last sitting

 
threadbare carpet hotel breakfast
 
‘té? café? sir? madam?’
‘is there marmalade?’
‘I fetch you mermelada’
‘and a spoon for my muesli’
‘I fetch you, cuchara, madam’
‘no, ‘spoon’, I said’
 
porridge is ladled
and admired
 
‘the Scots make it with water’
‘I didn’t know that’
‘I have five prunes in mine every morning’
‘I think I will too’
‘prunes are good for the stool’
‘I didn’t know that’
 
my designated table-mate is absent
I did not catch his name
he told me he had a dry sense of humour
‘but not many people get my jokes’
it occurs that he might have died overnight
 
I won’t miss him
nor his conversation
his porridge-brain philosophies
his rattling teeth
he’s never heard of fixative?
 
he told me he was political
proud he always voted Labour
or
was it Conservative?
 
I will miss his buttered toast crumbs arching to the table
(some landed on my side  – I flicked them back – he did not notice)
and his contented ‘aahs’ after soup or tea
 
‘té? senor?’
 
I show my cup and nod
the waiter pours coffee
I sigh ‘thanks’ to the back of his shirt
 
‘té? café? sir? madam?’
‘do you have lime marmalade?
‘lima mermelada? lo siento, senora’
 
mine is the window table
behind me
a shuffle of plate-loaders
at the toaster bottleneck
an eruption of angry muttering
a dislodged plate hits the parquet
smashes
someone swears
someone cheers
someone tuts
 
‘no use moaning over spilled beans’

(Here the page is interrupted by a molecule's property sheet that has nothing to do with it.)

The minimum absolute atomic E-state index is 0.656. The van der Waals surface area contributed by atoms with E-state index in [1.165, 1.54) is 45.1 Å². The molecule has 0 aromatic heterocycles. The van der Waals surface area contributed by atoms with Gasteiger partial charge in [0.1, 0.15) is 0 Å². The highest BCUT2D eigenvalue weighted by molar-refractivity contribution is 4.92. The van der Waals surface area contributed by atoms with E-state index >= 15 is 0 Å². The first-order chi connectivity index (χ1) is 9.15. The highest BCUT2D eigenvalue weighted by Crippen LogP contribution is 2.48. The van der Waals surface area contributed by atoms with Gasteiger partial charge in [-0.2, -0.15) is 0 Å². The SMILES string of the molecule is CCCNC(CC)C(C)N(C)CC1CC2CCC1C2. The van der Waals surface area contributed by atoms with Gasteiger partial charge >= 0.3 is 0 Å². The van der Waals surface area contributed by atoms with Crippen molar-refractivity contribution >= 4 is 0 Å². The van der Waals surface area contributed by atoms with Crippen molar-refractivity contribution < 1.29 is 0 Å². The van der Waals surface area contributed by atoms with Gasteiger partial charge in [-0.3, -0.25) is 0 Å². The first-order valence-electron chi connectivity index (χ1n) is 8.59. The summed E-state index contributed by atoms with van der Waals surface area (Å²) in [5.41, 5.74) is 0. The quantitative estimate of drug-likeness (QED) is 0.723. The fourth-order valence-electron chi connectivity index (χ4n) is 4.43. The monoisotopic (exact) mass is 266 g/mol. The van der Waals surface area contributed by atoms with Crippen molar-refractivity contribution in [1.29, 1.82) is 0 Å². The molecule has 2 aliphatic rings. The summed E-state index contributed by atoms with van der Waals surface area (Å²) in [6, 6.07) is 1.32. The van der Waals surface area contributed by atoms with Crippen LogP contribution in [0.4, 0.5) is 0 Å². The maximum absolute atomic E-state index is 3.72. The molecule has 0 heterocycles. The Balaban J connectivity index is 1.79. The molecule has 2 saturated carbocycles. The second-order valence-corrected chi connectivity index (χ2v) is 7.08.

I peer into breakfast darkness
Scotland is out there in the glooming
 
a plump matelot shirt bustles up
prowling after a partner in misery, asks,
‘how did you sleep?’
(‘like a baby but she doesn’t want to hear that’)
‘terrible, I hardly slept at all’
‘could you hear that generator humming?’
a lying tut, ‘oh yes it kept me awake all night’
‘you as well?’
a comradely shoulder pat
‘I’m seeing the manager, change my room, you should too’
 
the matelot shirt glides through the tables
melting into inner darkness
 
‘té? café? sir? madam?’
‘is there marmalade?’
‘I fetch you mermelada’
‘and a spoon for my muesli’
‘I fetch you, cuchara, madam’
 
at every table couples
grown fat, comfortable,
and grey together
sit together
discussing omelettes
 
except table 58
the one with the view of nothing
which I share with some guy from somewhere
with a dry sense of humour
who didn’t make it to breakfast
and I wouldn’t mind if he died overnight
 
‘maybe he choked on his dentures’
 
in the half-gloom
a ‘private ambulance’ noses the gravel
 
I tap on the window
‘room for one more?’
 
 
 

© coolhermit 2020
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Guaj

Sounds like a typical Shearings Coach holiday. You describe the mediocrity very well. Made me smile

(After drinking in a hotel bar with one of their drivers one night, I don’t think I’d ever want to go on one) 🙂

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